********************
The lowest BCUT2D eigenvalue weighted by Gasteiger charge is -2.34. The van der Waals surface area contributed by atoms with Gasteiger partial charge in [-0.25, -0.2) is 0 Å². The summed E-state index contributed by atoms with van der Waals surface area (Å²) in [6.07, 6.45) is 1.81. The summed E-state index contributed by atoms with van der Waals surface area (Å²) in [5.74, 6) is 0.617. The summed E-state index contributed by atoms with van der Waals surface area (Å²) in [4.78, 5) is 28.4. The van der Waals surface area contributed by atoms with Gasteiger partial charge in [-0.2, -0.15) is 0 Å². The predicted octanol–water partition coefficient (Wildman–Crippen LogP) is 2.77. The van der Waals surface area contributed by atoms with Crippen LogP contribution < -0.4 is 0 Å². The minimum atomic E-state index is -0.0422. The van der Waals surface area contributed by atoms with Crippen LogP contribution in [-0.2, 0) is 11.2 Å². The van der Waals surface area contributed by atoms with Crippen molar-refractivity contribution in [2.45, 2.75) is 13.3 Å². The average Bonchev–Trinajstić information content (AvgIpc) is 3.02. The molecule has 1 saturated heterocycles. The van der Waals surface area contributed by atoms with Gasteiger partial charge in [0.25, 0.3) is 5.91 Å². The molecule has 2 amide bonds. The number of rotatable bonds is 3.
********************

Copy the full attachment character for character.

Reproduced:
The lowest BCUT2D eigenvalue weighted by Gasteiger charge is -2.34. The van der Waals surface area contributed by atoms with Gasteiger partial charge in [-0.25, -0.2) is 0 Å². The summed E-state index contributed by atoms with van der Waals surface area (Å²) in [6.07, 6.45) is 1.81. The summed E-state index contributed by atoms with van der Waals surface area (Å²) in [5.74, 6) is 0.617. The summed E-state index contributed by atoms with van der Waals surface area (Å²) in [4.78, 5) is 28.4. The van der Waals surface area contributed by atoms with Gasteiger partial charge in [-0.2, -0.15) is 0 Å². The predicted octanol–water partition coefficient (Wildman–Crippen LogP) is 2.77. The van der Waals surface area contributed by atoms with Crippen LogP contribution < -0.4 is 0 Å². The minimum atomic E-state index is -0.0422. The van der Waals surface area contributed by atoms with Crippen LogP contribution in [-0.2, 0) is 11.2 Å². The van der Waals surface area contributed by atoms with Crippen molar-refractivity contribution in [2.45, 2.75) is 13.3 Å². The average Bonchev–Trinajstić information content (AvgIpc) is 3.02. The molecule has 1 saturated heterocycles. The van der Waals surface area contributed by atoms with Gasteiger partial charge in [0.25, 0.3) is 5.91 Å². The molecule has 2 amide bonds. The number of rotatable bonds is 3.